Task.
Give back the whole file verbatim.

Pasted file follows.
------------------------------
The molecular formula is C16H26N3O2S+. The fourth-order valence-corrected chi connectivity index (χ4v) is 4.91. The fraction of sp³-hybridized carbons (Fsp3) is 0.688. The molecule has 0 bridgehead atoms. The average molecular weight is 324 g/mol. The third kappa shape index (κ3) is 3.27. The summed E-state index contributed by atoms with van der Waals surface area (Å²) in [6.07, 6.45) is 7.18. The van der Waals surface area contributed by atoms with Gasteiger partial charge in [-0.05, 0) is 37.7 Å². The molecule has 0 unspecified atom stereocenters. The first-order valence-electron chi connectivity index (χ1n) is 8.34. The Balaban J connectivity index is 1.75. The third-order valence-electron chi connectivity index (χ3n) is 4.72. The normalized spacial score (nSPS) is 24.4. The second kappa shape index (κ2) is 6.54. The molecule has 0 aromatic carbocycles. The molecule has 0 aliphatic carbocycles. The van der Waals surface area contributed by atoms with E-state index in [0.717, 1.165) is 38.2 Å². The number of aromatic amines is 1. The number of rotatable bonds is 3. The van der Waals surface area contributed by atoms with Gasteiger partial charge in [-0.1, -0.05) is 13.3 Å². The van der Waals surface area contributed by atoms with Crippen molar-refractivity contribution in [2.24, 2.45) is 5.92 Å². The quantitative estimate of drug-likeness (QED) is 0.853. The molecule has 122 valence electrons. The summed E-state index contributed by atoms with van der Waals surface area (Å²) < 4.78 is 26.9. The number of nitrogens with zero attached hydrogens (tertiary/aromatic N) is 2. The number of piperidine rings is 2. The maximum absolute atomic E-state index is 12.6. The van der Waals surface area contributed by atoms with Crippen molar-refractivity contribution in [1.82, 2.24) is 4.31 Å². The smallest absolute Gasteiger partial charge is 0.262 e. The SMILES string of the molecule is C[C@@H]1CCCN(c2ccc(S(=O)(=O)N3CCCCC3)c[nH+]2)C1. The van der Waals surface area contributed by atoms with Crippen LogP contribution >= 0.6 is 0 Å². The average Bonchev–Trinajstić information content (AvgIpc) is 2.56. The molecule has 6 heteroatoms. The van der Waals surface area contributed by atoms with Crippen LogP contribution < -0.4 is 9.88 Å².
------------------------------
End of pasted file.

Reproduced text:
The molecular formula is C16H26N3O2S+. The fourth-order valence-corrected chi connectivity index (χ4v) is 4.91. The fraction of sp³-hybridized carbons (Fsp3) is 0.688. The molecule has 0 bridgehead atoms. The average molecular weight is 324 g/mol. The third kappa shape index (κ3) is 3.27. The summed E-state index contributed by atoms with van der Waals surface area (Å²) in [6.07, 6.45) is 7.18. The van der Waals surface area contributed by atoms with Gasteiger partial charge in [-0.05, 0) is 37.7 Å². The molecule has 0 unspecified atom stereocenters. The first-order valence-electron chi connectivity index (χ1n) is 8.34. The Balaban J connectivity index is 1.75. The third-order valence-electron chi connectivity index (χ3n) is 4.72. The normalized spacial score (nSPS) is 24.4. The second kappa shape index (κ2) is 6.54. The molecule has 0 aromatic carbocycles. The molecule has 0 aliphatic carbocycles. The van der Waals surface area contributed by atoms with E-state index in [0.717, 1.165) is 38.2 Å². The number of aromatic amines is 1. The number of rotatable bonds is 3. The van der Waals surface area contributed by atoms with Gasteiger partial charge in [-0.1, -0.05) is 13.3 Å². The van der Waals surface area contributed by atoms with Crippen molar-refractivity contribution in [2.24, 2.45) is 5.92 Å². The quantitative estimate of drug-likeness (QED) is 0.853. The molecule has 122 valence electrons. The summed E-state index contributed by atoms with van der Waals surface area (Å²) < 4.78 is 26.9. The number of nitrogens with zero attached hydrogens (tertiary/aromatic N) is 2. The number of piperidine rings is 2. The maximum absolute atomic E-state index is 12.6. The van der Waals surface area contributed by atoms with Crippen molar-refractivity contribution in [1.82, 2.24) is 4.31 Å². The smallest absolute Gasteiger partial charge is 0.262 e. The SMILES string of the molecule is C[C@@H]1CCCN(c2ccc(S(=O)(=O)N3CCCCC3)c[nH+]2)C1. The van der Waals surface area contributed by atoms with Crippen LogP contribution >= 0.6 is 0 Å². The average Bonchev–Trinajstić information content (AvgIpc) is 2.56. The molecule has 6 heteroatoms. The van der Waals surface area contributed by atoms with Crippen LogP contribution < -0.4 is 9.88 Å².